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  • Pirates and Insurance Blackmail

    Posted by James R. Rummel on October 29th, 2008 (All posts by )

    I have previously discussed how effective measures to combat modern day piracy on the high seas won’t come about until the insurance costs get too high. Piracy will continue until the the increase in insurance premiums for getting attacked by pirates exceeds the amount the underwriters will charge if armed guards are placed on board.

    This recent post at StrategyPage.com pretty much says the same thing. NATO warships might be tasked with anti-pirate patrol, but they won’t actually shoot anyone for fear of bad press. The pirates know they have a good thing going, and there will be more attacks in the future. The shipping companies aren’t about to place armed guards on board their vessels since the higher premiums they have to pay for pirate insurance is less than what the underwriters will charge for having private troops on the vessels.

    I figure one of two things will happen.

    The gangs will continue to raid enough ships for them to have a big (in Somalian terms) payday through ransom money, but not enough for it to make sense to actually attack the outlaws. It will be the same-old, same-old for years to come.

    More pirate gangs will form to grab a slice of the pie. Either the number of attacked ships passes an economic tipping point, or some undisciplined criminals start slaughtering innocent crew members that they have taken hostage. Eventually NATO starts to clean house, and the number of pirate attacks are reduced for decades afterwards.

    It looks to me like more of the same-old, same-old is more likely in the foreseeable future.

     

    4 Responses to “Pirates and Insurance Blackmail”

    1. Steve Says:

      James, you are right. It all comes down to money. For the pirates and for those who should be preventing it (the shipping companies).

    2. Shannon Love Says:

      I’m not sure that making such decisions based on economics is such a bad thing, at least short term.

      One might think about the opposite state wherein we respond to all forms of extortion with violence which leads to a state of near constant conflict.

      Paying danegild offends us morally and we know from history that it is not a sustainable policy but I don’t think the private actors have any choice. The law prevents private actors from attacking the pirates (both directly and by liability) so they really only stand to lose by taking action themselves.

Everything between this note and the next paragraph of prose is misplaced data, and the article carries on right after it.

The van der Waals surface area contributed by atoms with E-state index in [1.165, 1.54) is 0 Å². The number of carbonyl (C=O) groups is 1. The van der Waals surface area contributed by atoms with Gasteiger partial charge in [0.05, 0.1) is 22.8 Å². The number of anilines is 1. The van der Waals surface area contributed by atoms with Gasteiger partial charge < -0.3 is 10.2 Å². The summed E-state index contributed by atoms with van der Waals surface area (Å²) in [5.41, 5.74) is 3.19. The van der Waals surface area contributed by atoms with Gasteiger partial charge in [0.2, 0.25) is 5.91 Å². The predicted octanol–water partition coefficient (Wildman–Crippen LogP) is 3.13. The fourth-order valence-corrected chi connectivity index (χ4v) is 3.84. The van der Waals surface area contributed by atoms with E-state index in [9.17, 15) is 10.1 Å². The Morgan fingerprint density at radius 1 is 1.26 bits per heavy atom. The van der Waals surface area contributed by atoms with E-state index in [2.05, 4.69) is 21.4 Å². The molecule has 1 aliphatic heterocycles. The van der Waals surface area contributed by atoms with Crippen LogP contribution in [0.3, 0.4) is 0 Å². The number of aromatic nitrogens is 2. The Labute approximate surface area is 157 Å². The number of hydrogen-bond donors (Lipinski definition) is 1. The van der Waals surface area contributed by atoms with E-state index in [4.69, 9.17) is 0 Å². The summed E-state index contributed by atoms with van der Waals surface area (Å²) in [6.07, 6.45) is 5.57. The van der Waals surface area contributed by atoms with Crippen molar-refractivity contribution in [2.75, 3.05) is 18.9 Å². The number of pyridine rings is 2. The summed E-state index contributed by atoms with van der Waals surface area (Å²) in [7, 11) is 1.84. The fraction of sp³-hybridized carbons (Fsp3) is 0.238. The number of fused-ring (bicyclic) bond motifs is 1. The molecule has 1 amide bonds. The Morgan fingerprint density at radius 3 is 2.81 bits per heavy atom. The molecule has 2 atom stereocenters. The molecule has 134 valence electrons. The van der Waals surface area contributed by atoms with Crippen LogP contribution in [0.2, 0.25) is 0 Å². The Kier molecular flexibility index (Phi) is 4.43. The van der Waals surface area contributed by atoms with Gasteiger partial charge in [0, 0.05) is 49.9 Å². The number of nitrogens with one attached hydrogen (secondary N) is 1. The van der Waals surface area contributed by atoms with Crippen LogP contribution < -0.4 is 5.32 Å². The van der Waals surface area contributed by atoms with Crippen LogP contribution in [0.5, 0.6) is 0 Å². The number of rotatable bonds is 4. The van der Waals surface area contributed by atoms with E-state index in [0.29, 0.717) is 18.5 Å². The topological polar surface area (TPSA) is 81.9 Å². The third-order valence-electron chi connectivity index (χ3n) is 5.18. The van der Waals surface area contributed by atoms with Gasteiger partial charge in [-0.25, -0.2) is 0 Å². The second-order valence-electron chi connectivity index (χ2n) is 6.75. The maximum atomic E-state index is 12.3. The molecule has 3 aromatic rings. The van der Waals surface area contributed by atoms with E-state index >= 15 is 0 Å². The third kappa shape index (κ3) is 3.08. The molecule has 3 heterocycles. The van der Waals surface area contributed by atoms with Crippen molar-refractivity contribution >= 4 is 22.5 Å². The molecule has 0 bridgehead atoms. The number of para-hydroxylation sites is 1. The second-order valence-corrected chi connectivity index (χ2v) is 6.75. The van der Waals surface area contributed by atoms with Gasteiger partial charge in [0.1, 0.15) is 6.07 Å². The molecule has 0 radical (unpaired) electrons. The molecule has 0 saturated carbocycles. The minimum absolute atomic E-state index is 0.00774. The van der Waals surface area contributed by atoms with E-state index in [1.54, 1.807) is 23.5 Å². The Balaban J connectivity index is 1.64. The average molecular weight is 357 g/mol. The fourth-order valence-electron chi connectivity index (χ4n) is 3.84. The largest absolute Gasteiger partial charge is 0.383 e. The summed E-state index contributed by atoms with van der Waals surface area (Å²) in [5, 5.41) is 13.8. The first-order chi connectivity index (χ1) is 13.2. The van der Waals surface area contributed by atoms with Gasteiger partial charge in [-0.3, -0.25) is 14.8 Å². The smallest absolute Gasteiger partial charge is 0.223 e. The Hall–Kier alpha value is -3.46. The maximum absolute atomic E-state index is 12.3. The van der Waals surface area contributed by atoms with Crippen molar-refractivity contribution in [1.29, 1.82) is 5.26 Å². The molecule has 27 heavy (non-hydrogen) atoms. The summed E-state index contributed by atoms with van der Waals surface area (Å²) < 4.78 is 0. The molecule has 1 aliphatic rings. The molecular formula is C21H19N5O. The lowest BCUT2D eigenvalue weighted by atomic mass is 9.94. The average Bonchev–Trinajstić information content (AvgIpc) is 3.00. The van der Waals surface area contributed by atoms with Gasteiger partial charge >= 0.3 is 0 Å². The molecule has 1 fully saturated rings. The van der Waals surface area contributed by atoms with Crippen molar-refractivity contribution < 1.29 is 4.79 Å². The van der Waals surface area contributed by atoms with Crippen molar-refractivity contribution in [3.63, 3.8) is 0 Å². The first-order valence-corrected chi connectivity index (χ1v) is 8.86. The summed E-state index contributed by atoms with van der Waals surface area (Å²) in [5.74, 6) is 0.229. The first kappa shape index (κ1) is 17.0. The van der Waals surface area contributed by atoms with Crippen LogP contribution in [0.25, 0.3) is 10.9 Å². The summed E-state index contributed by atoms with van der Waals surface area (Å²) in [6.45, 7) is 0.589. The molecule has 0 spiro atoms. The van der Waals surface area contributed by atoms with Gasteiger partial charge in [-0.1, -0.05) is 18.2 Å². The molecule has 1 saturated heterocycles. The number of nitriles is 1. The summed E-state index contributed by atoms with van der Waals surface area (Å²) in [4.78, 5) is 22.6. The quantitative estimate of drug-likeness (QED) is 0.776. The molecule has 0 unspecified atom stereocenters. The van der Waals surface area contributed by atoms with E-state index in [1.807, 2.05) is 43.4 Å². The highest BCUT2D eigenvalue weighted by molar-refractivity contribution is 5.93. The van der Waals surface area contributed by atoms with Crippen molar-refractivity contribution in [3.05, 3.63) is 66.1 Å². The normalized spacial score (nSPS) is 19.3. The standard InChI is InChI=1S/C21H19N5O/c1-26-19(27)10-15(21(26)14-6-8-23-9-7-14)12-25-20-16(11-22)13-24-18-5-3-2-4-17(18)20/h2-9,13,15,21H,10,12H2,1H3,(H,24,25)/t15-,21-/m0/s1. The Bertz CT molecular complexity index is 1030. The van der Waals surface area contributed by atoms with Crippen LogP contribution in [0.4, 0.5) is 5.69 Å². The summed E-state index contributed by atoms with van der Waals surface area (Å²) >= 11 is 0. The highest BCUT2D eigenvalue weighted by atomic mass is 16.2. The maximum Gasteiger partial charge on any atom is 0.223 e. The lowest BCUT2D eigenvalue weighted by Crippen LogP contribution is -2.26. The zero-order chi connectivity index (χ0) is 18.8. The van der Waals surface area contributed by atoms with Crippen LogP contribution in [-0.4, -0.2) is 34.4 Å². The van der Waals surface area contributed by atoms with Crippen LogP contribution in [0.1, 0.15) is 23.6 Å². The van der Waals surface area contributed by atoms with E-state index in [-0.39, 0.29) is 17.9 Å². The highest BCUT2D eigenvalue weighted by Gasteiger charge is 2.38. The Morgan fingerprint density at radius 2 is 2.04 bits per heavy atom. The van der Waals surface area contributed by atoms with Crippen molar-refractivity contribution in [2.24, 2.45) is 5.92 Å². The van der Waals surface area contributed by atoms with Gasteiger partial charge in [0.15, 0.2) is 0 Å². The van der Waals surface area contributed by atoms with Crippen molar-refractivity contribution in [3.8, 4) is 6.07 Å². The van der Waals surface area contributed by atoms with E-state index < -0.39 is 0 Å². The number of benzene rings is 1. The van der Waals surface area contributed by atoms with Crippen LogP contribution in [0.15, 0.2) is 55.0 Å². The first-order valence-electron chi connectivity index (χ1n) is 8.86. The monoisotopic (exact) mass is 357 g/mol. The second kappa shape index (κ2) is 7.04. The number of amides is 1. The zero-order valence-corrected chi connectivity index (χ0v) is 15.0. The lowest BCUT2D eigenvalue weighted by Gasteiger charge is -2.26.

I think the terminal move in this game will come when terrorist camp out in the pirate lands. Somali already has an active Al-Queada presence.

    3. Jim Bennett Says:

      The post-revolutionary US Navy was created to suppress Muslim pirates very similar to the current Somali kind. Owners of US-flag ships should have a reasonable expectation that Navy and Marines will be deployed to protect them against piracy. This would include placing Marine parties on ships transiting the pirate-infested areas.

      Of course US-owned ships are mostly not US-flagged ships. This is because the Jones Act mandates uncompetitive terms for US-flag shipowners; thus, US-flag ships operate almost entirely in economically-protected markets: Mainland-Hawaii, mianland-Puerto Rico, etc. The Jones Act should be reformed to make US-flag ships reasonably competitive in world markets. Providng US military protection to US-flag ships means that the US maritime wage would not have to fall to world maritime wage levels; they would be competitive somewhere in between current and world levels. As for foreign-flagged vessels: when they report an attack, give them the phone number for the Liberian Navy, if there is one.

    4. Robert Schwartz Says:

      Right now there are hundreds of ship owners who are ordering their ships to voyage to Somalia asap. Since the commodities/credit crash began in September, the Baltic Dry Index of ship chartering costs has collapsed to the point where ships cannot pay their own way. Ship breakers in India cannot get credit to buy ships with and their markets for scrap have disappeared as metal prices have plunged.

      My friend George, who went to law school in Brooklyn at night, tells the story of his bankruptcy law class. The prof asked if anyone could name an alternative process to bankruptcy, hoping to hear about state court reciverships and assignments for the benefit of creditors. A student in the back of the class stuck up his hand, and, when called on, said: “A fire.”

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